“I attended a local cycling club’s dinner this winter and was honoured to be seated at the table with the Chairman and the club secretary.The Chairman, like most chairpersons in organisations, is a position of honour for the work they have done in the past. The secretary rarely has a good relationship with the chairman. They become resentful of the position, the holder of which does very little graft and takes a lot of the credit.
After the meal, the chairman stood up to give a speech. This started well, but after 20 minutes everyone in the room was shuffling in their seats. Another 10 minutes and the younger riders had excused themselves from the dull stories and escaped to their phones as the blue light lit up their faces. Another tale from the chairman, seemingly without a pause, and the complete racing section of the club had given up trying to be polite were at the bar. The secretary kicked me under the table and moved her head left-to-top-right towards the chairman and mouthed ‘do something’.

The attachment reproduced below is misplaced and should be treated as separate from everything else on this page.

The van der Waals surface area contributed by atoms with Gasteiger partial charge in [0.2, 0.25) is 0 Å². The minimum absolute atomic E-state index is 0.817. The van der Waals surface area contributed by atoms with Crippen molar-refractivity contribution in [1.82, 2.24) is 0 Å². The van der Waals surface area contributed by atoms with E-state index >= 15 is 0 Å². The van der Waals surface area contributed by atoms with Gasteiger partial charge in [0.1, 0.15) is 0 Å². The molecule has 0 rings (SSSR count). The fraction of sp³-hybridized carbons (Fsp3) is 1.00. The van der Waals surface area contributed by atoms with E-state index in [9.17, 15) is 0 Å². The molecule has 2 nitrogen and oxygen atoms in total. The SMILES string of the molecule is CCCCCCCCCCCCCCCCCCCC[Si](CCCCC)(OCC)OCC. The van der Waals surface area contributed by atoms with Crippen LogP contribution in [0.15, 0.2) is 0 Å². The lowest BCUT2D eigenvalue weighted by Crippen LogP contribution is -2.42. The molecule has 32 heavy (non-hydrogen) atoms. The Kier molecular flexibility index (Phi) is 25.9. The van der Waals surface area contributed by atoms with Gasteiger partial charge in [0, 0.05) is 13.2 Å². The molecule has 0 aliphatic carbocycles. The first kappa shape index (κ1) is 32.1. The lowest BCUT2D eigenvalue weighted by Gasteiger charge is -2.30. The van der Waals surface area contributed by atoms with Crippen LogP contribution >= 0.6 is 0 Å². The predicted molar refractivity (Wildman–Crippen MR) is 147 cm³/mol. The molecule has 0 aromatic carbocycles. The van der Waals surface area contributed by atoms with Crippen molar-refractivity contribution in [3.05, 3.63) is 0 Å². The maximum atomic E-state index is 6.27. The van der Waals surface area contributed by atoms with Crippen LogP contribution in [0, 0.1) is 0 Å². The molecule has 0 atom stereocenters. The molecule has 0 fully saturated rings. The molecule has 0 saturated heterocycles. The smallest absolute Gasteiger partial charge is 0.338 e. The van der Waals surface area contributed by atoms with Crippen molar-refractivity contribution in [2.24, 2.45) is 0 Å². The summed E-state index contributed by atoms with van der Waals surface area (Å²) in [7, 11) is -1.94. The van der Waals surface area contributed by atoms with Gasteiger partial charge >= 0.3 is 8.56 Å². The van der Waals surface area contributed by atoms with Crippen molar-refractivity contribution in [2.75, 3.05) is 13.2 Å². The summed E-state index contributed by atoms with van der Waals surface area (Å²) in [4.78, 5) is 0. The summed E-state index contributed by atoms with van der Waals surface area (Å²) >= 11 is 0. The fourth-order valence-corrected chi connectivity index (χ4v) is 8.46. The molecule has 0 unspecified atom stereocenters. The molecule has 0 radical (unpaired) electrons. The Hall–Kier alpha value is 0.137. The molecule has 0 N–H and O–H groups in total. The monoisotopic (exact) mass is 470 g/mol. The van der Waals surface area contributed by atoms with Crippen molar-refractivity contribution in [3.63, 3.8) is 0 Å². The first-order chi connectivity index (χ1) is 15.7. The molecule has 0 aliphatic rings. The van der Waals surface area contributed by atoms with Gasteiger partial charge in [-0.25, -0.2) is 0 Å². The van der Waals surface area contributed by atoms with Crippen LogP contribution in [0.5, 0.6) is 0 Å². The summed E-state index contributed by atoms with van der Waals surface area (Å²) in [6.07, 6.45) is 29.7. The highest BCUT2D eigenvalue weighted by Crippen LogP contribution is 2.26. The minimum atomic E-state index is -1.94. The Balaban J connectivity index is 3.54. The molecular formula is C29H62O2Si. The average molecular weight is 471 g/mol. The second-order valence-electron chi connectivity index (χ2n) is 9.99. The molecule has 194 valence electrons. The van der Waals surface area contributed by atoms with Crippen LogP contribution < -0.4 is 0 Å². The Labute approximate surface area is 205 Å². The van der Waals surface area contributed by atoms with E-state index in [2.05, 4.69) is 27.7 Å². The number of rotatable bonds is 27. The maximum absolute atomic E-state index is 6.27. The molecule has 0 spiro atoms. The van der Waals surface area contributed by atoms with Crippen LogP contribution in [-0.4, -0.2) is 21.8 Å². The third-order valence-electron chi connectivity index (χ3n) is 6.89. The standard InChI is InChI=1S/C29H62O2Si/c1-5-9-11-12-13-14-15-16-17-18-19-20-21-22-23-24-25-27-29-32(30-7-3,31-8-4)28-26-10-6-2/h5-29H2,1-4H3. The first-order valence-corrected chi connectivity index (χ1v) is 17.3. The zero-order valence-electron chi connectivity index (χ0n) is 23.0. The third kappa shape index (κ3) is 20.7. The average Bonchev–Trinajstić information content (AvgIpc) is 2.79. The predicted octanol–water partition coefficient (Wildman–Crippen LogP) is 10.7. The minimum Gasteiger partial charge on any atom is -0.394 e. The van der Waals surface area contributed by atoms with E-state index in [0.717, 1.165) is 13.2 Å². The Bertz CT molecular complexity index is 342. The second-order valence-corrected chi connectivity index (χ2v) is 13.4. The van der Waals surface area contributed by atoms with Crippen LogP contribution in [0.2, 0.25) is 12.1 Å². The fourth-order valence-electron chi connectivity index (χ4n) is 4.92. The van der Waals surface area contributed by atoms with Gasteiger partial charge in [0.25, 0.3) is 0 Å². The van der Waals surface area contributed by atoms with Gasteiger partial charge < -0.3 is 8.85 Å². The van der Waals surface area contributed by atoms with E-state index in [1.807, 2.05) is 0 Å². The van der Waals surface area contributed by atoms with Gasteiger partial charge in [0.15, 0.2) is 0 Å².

Everyone at our table was now staring at me to end the pain. Everyone else in the room was staring at their dessert spoon and pondering how to best silence the man’s drones.I then received a kick in the shin from the secretary and a violent head movement, this time resembling a horse trying to pull its tied harness from a burning stable.Spotting the chairman’s empty glass, and although he was in the middle of a story about a race which no one in the room could prove he didn’t win… I decided the best course of action to end the pain, was to fill the chairman’s glass, and propose a toast to the Chairman himself for all his efforts over the years, thus ending the tedium with a compliment.I had been drinking my way throughout his dull tones, that sounded like an echo without the origin shout, and was a bit hammered. Stumbling slightly when rising from my chair,
I walked around toward the chairman, all of the dead eyes of the surrounding tables on me. As I focused on my steps, I forgot about the bottle of wine, slamming it into the back of the secretary’s husband head and sending it crashing into the table.As he raised his head, a tiny trickle of blood appeared at his cheek. The room was silent and open-mouthed. I stood above him, still clutching the weapon
“Hit me again, I can still hear him”